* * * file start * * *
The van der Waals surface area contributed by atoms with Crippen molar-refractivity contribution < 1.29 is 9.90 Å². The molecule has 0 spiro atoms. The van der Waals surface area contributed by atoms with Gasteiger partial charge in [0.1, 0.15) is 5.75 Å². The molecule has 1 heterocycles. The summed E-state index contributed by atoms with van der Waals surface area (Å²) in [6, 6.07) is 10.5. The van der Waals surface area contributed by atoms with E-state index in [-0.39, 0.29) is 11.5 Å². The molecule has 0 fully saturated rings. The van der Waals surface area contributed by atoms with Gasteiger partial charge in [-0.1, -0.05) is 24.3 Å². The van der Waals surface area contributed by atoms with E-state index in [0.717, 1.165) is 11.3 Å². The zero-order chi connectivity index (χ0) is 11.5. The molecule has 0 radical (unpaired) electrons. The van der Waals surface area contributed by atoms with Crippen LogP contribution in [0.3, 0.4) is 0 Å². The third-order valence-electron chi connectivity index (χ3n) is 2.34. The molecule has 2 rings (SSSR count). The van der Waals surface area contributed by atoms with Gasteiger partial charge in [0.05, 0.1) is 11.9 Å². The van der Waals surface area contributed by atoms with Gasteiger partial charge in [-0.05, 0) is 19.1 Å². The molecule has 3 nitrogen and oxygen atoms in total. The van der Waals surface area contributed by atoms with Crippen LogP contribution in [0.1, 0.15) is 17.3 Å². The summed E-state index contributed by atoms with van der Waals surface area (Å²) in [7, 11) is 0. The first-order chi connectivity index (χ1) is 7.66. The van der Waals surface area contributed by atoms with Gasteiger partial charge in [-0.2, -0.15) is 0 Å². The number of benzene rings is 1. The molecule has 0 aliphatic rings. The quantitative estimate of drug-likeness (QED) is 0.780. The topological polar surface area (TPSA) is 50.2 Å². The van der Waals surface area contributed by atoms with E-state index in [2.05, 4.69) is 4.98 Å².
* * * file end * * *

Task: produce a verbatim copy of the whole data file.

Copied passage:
The van der Waals surface area contributed by atoms with Crippen molar-refractivity contribution < 1.29 is 9.90 Å². The molecule has 0 spiro atoms. The van der Waals surface area contributed by atoms with Gasteiger partial charge in [0.1, 0.15) is 5.75 Å². The molecule has 1 heterocycles. The summed E-state index contributed by atoms with van der Waals surface area (Å²) in [6, 6.07) is 10.5. The van der Waals surface area contributed by atoms with E-state index in [-0.39, 0.29) is 11.5 Å². The molecule has 0 fully saturated rings. The van der Waals surface area contributed by atoms with Gasteiger partial charge in [-0.1, -0.05) is 24.3 Å². The van der Waals surface area contributed by atoms with E-state index in [0.717, 1.165) is 11.3 Å². The zero-order chi connectivity index (χ0) is 11.5. The molecule has 0 radical (unpaired) electrons. The van der Waals surface area contributed by atoms with Crippen LogP contribution in [0.3, 0.4) is 0 Å². The third-order valence-electron chi connectivity index (χ3n) is 2.34. The molecule has 2 rings (SSSR count). The van der Waals surface area contributed by atoms with Gasteiger partial charge in [0.05, 0.1) is 11.9 Å². The van der Waals surface area contributed by atoms with Gasteiger partial charge in [-0.05, 0) is 19.1 Å². The molecule has 3 nitrogen and oxygen atoms in total. The van der Waals surface area contributed by atoms with Crippen LogP contribution in [0.1, 0.15) is 17.3 Å². The summed E-state index contributed by atoms with van der Waals surface area (Å²) in [7, 11) is 0. The first-order chi connectivity index (χ1) is 7.66. The van der Waals surface area contributed by atoms with Gasteiger partial charge in [-0.2, -0.15) is 0 Å². The number of benzene rings is 1. The molecule has 0 aliphatic rings. The quantitative estimate of drug-likeness (QED) is 0.780. The topological polar surface area (TPSA) is 50.2 Å². The van der Waals surface area contributed by atoms with E-state index in [2.05, 4.69) is 4.98 Å².